Cervical Stenosis and Cervical Myelopathy

Dr Lee treats all conditions of the cervical spine.

Cervical Stenosis and Cervical Myelopathy
Cervical Stenosis and Cervical Myelopathy
Cervical stenosis is a degenerative neck condition where there is a narrowing of the cervical spinal canal due to bony overgrowth (bony spur, also known as osteophytes) or bulging of a cervical disc. This condition may cause compression of spinal cord or spinal nerves.

Cervical myelopathy is a condition where the spinal cord is damaged due to spinal cord compression. This condition is typically caused by cervical stenosis, but can be due to other conditions such as tumours, ossification of posterior longitudinal ligament (OPLL) or cervical spinal instability.

Cervical myelopathy is a slow progressive condition, often worsened symptomatically in a step-wise manner. This means symptoms may not appear to be progressing for years, and then suddenly become worsened.

Patients with cervical myelopathy may present with the following symptoms:

  • Clumsiness of hands, losing grip and dropping things
  • Difficulty with fine motor skills such as doing up buttons and handwriting
  • Unsteadiness on feet, increased falls
  • Intermittent shooting pain into the arms or legs
  • Rarely, in severe cases, patients can be paralysed in the arms or legs. This can occur after a fall on the head where the patient has pre-existing cervical cord compression, known as central cord syndrome.

While most spinal conditions can be treated non-operatively, cervical myelopathy is a condition that tends to progress so patients may require surgery.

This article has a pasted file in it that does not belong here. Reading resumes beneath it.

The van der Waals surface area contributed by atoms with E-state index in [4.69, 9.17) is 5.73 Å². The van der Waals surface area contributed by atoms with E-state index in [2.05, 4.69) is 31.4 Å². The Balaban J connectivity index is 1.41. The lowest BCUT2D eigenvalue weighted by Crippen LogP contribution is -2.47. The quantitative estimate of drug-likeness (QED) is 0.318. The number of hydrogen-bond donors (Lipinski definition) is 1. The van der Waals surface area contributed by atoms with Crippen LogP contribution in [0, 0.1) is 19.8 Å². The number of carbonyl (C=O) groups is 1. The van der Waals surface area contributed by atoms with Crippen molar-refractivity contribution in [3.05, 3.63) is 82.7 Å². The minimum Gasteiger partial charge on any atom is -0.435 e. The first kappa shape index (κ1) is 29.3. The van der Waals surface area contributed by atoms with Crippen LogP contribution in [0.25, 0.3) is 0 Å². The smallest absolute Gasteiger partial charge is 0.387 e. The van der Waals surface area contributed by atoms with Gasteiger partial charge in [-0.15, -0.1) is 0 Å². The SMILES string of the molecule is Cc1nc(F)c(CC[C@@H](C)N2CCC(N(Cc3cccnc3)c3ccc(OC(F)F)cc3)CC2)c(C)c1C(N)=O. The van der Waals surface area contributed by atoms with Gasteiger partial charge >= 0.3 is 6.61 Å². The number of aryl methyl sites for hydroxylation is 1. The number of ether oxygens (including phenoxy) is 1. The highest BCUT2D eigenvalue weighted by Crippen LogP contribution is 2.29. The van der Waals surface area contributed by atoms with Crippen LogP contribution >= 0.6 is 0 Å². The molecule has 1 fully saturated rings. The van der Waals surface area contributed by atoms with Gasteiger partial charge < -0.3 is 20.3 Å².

Dr Lee focuses on obtaining an accurate diagnosis before implementing treatment.

Common surgical techniques performed by Dr Lee to treat cervical stenosis or cervical myelopathy include:

Anterior Cervical Discectomy and Fusion (ACDF)

Anterior cervical discectomy and fusion, or ACDF, involves removal of the affected disc of the cervical spine to relieve pressure off the cervical spinal cord. Then joining the bone segments of the cervical spine together, typically using a cage packed with bone graft.

Anterior Cervical Corpectomy and Fusion

Anterior Cervical Corpectomy and Fusion involves the removal of an entire anterior portion of the cervical spinal bone to achieve decompression of the cervical spinal cord. The space is then reconstructed with a cage packed with bone graft.

Laminectomy (with or without fusion)

Laminectomy involves removal of the bony arches at the back of the cervical vertebrae. If spinal fusion is performed, small screws are inserted and connected with rods to hold the neck segments in place.


Laminoplasty involves expanding the dimension of the bony arches at the back of the cervical vertebrae.

Dr Lee will discuss these treatment options during your consultation if surgery is required.

Dr Lee is experienced in performing each of the techniques used for cervical spine treatment, along with the latest minimally invasive spinal surgery techniques. In addition, Dr Lee is also proficient with intraoperative navigation for spinal surgery.


The medical conditions and treatments outlined on this website are of a general nature. Information given is not intended as specific medical advice pertaining to any given patient and should be seen as a broad guide only. You must not rely on the information provided on this website as an alternative to medical advice from your doctor or other health care professionals. If you have any specific questions about a medical condition, please consult your health care professional or contact Dr Lee’s rooms for a consultation and advice.